IFTTT can now trigger actions based on your location

By , Dec 12, 2013

IFTTT 1.3 for iOS (iOS Location Channel teaser 001)

The increasingly popular iPhone automation app, IFTT, (stands for IF This Then That) has received a notable little update today which enables iOS Location Recipes, allowing you to build recipes that trigger various actions based on your device’s GPS location.

The new iOS Location channel was created to allow apps and websites to use information from cellular, Wi-Fi and GPS networks, in addition to iBeacons, to determine your approximate location. This opens up some interesting and really useful possibilities.

For instance, you could program IFTTT to turn off lights when you get home, via the built-in support for the Philips Hue smart light bulb. Or, why not automate social announcements when you’re at a not-to-be-missed party? And how about simply notifying your family about your whereabouts as you move about the day?

Like with other IFTTT Recipes, possibilities are virtually endless and only limited by your imagination. Before taking advantage of the iOS Location channel, you’ll first need to approve it either within the app or at the IFTTT website.

Enabling the iOS Location channel also approves the app to use the iOS 7 Background App Refresh feature and of course adds it as an item in Settings > Privacy > Location Services.

IFTTT 1.3 for iOS (iOS Location channel, iPhone screenshot 002)IFTTT 1.3 for iOS (iOS Location channel, iPhone screenshot 003)

Once that’s taken care of, you can start using location triggers with some of your favorite channels, including Facebook, Twitter, Instagram, Foursquare and others. These social sources have been updated to support location, allowing you to create triggers based on, for example, when you check-in on Foursquare in an area or when Instagram photos are taken at a given location.

When creating a recipe which uses location, you can choose to make it trigger on entrance, on exit or both. The geofencing area is defined on a map where you can specify the size of the trigger’s radius.

IFTTT 1.3 for iOS (iPhone screenshot 005)

As you can see on the screenshots below, Location Triggers can be really powerful. Why not DM Mom when you’re nearly home for dinner, for example? Or, you could tell IFTTT to email you a map of the subway when your arrive at a certain location.

IFTTT 1.3 for iOS (Location recipes 001)

IFTTT could also text you when a friend is in the neighborhood – perfect for stalking!

IFTTT 1.3 for iOS (Location recipes 002)

You can program IFTTT to do just about anything based on your geographical location, especially with support for automated posting from Facebook, Foursquare and Twitter based on geofencing. And if you’re an Instagram user, you could tell IFTTT to collect all Instagrams taken at a specific area – perfect for weddings and sporting events.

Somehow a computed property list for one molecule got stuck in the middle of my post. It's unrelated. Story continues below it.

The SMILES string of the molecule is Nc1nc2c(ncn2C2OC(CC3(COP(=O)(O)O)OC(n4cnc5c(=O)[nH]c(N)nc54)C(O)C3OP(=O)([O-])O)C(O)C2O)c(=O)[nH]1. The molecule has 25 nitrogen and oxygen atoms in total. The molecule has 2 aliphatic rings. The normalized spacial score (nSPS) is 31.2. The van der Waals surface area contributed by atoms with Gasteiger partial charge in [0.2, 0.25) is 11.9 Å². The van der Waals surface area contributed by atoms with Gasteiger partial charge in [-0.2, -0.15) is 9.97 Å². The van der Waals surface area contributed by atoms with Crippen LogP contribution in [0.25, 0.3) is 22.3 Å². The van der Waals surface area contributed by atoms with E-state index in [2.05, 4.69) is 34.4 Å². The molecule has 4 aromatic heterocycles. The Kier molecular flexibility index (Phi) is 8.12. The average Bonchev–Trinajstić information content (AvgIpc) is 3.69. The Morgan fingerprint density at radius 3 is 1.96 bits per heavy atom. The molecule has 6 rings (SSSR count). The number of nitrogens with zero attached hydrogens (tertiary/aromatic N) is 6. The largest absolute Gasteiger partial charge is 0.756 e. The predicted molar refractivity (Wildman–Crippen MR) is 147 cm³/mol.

I wish IFTTT supported a GET request action for web services, which could plug the service into all kinds of web apps to open up a whole new world of possibilities.

IFTTT 1.3 for iOS (iPhone screenshot 006)

Matthew Panzarino of TechCrunch chatted with IFTTT CEO Linden Tibbets and Director of Mobile Devin Foley about the updates, with the two sharing nice Recipe ideas:

Foley mentions that he set up a ‘dance party’ recipe to trigger his Phillips Hue lights to color cycle when he gets close to his house, a fun way to let his son know that dad is home.

Tibbets notes a recent wedding that he attended where he set up an area alert that pulled in all public Instagram photos shot during the event and dropped them into his Dropbox — creating a photographic archive of the event that he could then share with the group.

Location will be built into more channels over time.

More importantly, an Android version is being in the works and likely arriving early next year, the two men added. According to The Next Web, users have created a whopping seven million IFTTT Recipes, with six to eight million triggers going off on a daily basis.

Last but not least, the team is working on an IFTTT developer platform, due next year, that will make it possible to integrate with “anything that will connect over the Internet”.

In addition to the new iOS Location Recipes and bug fixes, IFTTT 1.3 lets you connect your profile to social accounts (useful for hassle-free updating of your IFTTT account information), favorite Recipes (tap the heart icon on any Recipe page), search for Channels by name and search through your own or community Recipes.

Search couldn’t have come sooner as scrolling through the increasingly growing list of Recipes and Channels gets old fast.

Grab IFTTT free in the App Store.

The download comes in at 17.1MB and requires an iOS 6.0 device or later, though the app unfortunately doesn’t have the native iPad interface, yet.

  • Share:
  • Follow:
  • RarestName

    “And how about simply notifying your family about your whereabouts as you move about the day?”

    Find My Friends.

    • DrPeril

      Unless your family uses Android or [grumble] Blackberry…

      • ✪ aidan harris ✪

        You might as well have just said “Unless your family uses a non-iOS device”. As great as Find My Friends is certain Apple apps like this (and FaceTime, iMessage, etc) should be cross-platform.

      • DrPeril